Shelves heave under the weight of second hand memorabilia in this cupboard-like Harris Arcade store. Look out for Thunderbirds action figures, board games, back issues of the Beano or DC comics and VHS copies of old Doctor Who episodes. 

Pride of place in the centre of room are the rows of CDs and crates upon crates of vinyl records organised by decade. Go crate digging to find everything from the Rolling Stones to rare soul, ska and hip hop.

14 Harris Arcade, Station Rd, Reading, RG1 1LG. Open Tuesday to Friday 12-4.30pm, Saturday 10.30am – 4.30pm. View website.

The panel says

“Jim Donovan is a true legend of music in Reading whose passion and positive personality are infectious. A visit to his shop (or a trip to one of his regular DJ sets) is always a treat “- Pete Wheeler, DJ.

“The best record shop, and a brilliant DJ’ – Tim Hooper, Milk


Prospect Park

Outdoor spaces

Almost all of our panel name-checked one of Reading’s many beautiful green spaces and gardens, including Caversham Court Gardens, Balmore Walk and Palmer Park. But it was Tilehurst’s Prospect Park that picked up the most votes from dedicated West Reading residents.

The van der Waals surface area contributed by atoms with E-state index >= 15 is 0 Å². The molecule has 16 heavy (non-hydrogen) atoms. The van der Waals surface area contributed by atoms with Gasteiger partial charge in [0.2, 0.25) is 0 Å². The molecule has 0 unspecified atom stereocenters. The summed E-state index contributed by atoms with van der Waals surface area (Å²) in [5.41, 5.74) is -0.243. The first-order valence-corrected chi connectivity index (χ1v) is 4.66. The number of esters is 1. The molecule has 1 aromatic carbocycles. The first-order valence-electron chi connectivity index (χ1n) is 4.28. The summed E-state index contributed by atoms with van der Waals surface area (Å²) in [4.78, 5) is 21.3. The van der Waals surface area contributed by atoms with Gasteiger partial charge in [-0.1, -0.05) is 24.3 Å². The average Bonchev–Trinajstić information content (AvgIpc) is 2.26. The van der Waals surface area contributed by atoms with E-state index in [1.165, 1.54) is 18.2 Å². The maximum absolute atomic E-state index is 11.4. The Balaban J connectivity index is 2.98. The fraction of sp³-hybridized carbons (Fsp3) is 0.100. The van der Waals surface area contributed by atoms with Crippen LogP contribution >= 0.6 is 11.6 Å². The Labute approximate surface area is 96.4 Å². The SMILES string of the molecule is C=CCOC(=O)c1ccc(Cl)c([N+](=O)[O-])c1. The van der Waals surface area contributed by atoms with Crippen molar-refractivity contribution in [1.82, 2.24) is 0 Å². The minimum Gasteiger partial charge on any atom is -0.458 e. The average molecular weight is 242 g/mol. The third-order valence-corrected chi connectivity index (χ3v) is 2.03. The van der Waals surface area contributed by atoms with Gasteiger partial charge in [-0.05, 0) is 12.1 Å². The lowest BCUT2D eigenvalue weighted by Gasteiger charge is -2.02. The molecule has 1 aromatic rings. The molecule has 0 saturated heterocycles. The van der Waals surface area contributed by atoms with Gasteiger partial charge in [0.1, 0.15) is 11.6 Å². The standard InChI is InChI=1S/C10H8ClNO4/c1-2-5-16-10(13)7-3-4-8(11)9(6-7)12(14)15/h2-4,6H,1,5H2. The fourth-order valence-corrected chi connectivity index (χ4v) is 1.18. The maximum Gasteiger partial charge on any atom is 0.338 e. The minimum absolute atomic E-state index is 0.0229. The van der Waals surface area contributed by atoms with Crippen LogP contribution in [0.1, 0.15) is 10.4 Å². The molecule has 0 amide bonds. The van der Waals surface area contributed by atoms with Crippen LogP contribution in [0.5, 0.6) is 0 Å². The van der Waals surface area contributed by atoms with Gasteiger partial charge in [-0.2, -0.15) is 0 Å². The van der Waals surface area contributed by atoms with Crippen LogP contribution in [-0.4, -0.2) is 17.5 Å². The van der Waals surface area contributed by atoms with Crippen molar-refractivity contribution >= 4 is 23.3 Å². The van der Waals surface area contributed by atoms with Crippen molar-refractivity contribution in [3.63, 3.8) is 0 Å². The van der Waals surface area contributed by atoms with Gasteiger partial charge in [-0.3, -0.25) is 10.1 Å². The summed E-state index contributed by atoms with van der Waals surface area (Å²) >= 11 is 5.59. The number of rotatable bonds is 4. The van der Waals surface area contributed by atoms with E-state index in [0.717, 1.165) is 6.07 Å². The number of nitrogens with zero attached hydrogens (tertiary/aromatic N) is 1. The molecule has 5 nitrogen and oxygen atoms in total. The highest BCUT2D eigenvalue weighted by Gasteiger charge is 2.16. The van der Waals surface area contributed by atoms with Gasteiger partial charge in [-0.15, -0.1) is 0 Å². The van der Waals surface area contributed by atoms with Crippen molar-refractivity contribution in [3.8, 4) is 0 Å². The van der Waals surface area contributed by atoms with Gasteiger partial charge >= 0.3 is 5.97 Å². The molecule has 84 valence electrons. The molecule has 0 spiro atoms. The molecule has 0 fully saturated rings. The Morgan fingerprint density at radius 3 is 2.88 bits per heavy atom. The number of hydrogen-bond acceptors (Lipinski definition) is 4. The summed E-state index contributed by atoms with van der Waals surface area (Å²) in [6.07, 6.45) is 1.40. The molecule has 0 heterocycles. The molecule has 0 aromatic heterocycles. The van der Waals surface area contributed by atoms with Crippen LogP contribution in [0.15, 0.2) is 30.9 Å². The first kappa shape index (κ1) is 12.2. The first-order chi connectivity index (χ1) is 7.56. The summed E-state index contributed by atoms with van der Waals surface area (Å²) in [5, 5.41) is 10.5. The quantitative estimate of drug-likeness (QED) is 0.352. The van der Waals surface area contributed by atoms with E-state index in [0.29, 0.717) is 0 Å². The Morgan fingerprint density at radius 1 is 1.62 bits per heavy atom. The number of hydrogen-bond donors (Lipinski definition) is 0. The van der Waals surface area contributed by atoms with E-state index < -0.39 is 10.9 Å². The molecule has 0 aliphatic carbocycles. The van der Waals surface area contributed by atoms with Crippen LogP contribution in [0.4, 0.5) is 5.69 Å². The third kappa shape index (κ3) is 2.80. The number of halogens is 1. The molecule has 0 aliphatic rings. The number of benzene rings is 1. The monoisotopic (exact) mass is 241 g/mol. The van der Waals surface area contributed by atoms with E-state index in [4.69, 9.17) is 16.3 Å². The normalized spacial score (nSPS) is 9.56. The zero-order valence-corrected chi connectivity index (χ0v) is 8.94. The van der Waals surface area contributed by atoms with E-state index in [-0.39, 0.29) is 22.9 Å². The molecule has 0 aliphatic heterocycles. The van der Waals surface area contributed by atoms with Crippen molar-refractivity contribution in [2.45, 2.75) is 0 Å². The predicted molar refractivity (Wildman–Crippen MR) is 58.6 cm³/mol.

It’s Reading’s largest open space and is loved for its wide grassy spaces, oak woodland, sports facilities, children’s playground and even miniature steam train. At weekends it’s vibrant and bustling with five-a-side tournaments, running groups, dog walkers, families and car boot sellers alike. 

Amble to the top of the hill at the park’s centre for a sweeping view towards The Kennet and Green Park with its towering wind turbine, and to see the beautiful Regency-era Mansion House – once home to the Liebenrood family, it’s now home to a slightly less lovely, but family-friendly Harvester.

Liebenrood Rd, Reading, RG30 2ND.

The panel says

“My favourite green space in Reading, it’s superb for a long walk and clearing the head on a misty wintery morning or a sunny summer afternoon.” – James Moore

“Always a favourite to walk my dogs”. – Anne-Marie Whitehouse, The Grumpy Goat


Reading Farmer’s Market